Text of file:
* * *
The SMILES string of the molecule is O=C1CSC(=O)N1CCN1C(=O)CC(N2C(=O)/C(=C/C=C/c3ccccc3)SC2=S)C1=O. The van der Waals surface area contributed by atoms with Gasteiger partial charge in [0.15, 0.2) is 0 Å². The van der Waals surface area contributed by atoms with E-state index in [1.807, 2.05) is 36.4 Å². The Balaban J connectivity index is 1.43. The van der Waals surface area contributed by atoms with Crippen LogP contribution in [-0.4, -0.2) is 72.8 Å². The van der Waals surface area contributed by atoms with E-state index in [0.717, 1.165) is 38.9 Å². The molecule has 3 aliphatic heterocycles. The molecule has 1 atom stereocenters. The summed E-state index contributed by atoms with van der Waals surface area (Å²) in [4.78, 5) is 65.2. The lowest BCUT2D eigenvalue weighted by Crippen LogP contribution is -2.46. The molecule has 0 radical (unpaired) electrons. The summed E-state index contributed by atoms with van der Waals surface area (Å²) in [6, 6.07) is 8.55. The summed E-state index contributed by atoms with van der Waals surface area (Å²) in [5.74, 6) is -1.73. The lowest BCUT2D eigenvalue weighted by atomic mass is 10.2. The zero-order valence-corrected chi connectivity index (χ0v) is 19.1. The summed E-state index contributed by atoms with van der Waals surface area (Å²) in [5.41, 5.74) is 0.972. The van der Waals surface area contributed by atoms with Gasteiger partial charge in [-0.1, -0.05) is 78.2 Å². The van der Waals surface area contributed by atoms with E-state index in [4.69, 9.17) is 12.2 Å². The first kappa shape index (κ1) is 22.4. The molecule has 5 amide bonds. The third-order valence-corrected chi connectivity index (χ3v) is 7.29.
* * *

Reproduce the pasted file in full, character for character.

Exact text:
The SMILES string of the molecule is O=C1CSC(=O)N1CCN1C(=O)CC(N2C(=O)/C(=C/C=C/c3ccccc3)SC2=S)C1=O. The van der Waals surface area contributed by atoms with Gasteiger partial charge in [0.15, 0.2) is 0 Å². The van der Waals surface area contributed by atoms with E-state index in [1.807, 2.05) is 36.4 Å². The Balaban J connectivity index is 1.43. The van der Waals surface area contributed by atoms with Crippen LogP contribution in [-0.4, -0.2) is 72.8 Å². The van der Waals surface area contributed by atoms with E-state index in [0.717, 1.165) is 38.9 Å². The molecule has 3 aliphatic heterocycles. The molecule has 1 atom stereocenters. The summed E-state index contributed by atoms with van der Waals surface area (Å²) in [4.78, 5) is 65.2. The lowest BCUT2D eigenvalue weighted by Crippen LogP contribution is -2.46. The molecule has 0 radical (unpaired) electrons. The summed E-state index contributed by atoms with van der Waals surface area (Å²) in [6, 6.07) is 8.55. The summed E-state index contributed by atoms with van der Waals surface area (Å²) in [5.74, 6) is -1.73. The lowest BCUT2D eigenvalue weighted by atomic mass is 10.2. The zero-order valence-corrected chi connectivity index (χ0v) is 19.1. The summed E-state index contributed by atoms with van der Waals surface area (Å²) in [5.41, 5.74) is 0.972. The van der Waals surface area contributed by atoms with Gasteiger partial charge in [-0.1, -0.05) is 78.2 Å². The van der Waals surface area contributed by atoms with E-state index in [4.69, 9.17) is 12.2 Å². The first kappa shape index (κ1) is 22.4. The molecule has 5 amide bonds. The third-order valence-corrected chi connectivity index (χ3v) is 7.29.